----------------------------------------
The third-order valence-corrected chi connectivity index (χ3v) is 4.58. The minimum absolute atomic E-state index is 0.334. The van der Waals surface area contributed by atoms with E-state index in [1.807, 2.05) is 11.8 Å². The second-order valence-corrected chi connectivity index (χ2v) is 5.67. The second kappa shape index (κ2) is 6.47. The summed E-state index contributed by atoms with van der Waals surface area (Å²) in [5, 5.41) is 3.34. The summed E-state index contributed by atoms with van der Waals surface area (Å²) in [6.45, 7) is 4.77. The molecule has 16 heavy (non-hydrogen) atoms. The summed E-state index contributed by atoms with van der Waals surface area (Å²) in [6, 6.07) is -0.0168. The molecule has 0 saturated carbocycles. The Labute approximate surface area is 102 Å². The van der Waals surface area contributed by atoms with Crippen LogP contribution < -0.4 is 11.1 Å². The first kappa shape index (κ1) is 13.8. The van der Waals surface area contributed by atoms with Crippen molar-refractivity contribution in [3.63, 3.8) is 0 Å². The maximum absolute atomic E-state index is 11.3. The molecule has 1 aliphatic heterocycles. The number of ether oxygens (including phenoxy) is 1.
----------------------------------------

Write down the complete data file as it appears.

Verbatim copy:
The third-order valence-corrected chi connectivity index (χ3v) is 4.58. The minimum absolute atomic E-state index is 0.334. The van der Waals surface area contributed by atoms with E-state index in [1.807, 2.05) is 11.8 Å². The second-order valence-corrected chi connectivity index (χ2v) is 5.67. The second kappa shape index (κ2) is 6.47. The summed E-state index contributed by atoms with van der Waals surface area (Å²) in [5, 5.41) is 3.34. The summed E-state index contributed by atoms with van der Waals surface area (Å²) in [6.45, 7) is 4.77. The molecule has 16 heavy (non-hydrogen) atoms. The summed E-state index contributed by atoms with van der Waals surface area (Å²) in [6, 6.07) is -0.0168. The molecule has 0 saturated carbocycles. The Labute approximate surface area is 102 Å². The van der Waals surface area contributed by atoms with Crippen LogP contribution < -0.4 is 11.1 Å². The first kappa shape index (κ1) is 13.8. The van der Waals surface area contributed by atoms with Crippen molar-refractivity contribution in [3.63, 3.8) is 0 Å². The maximum absolute atomic E-state index is 11.3. The molecule has 1 aliphatic heterocycles. The number of ether oxygens (including phenoxy) is 1.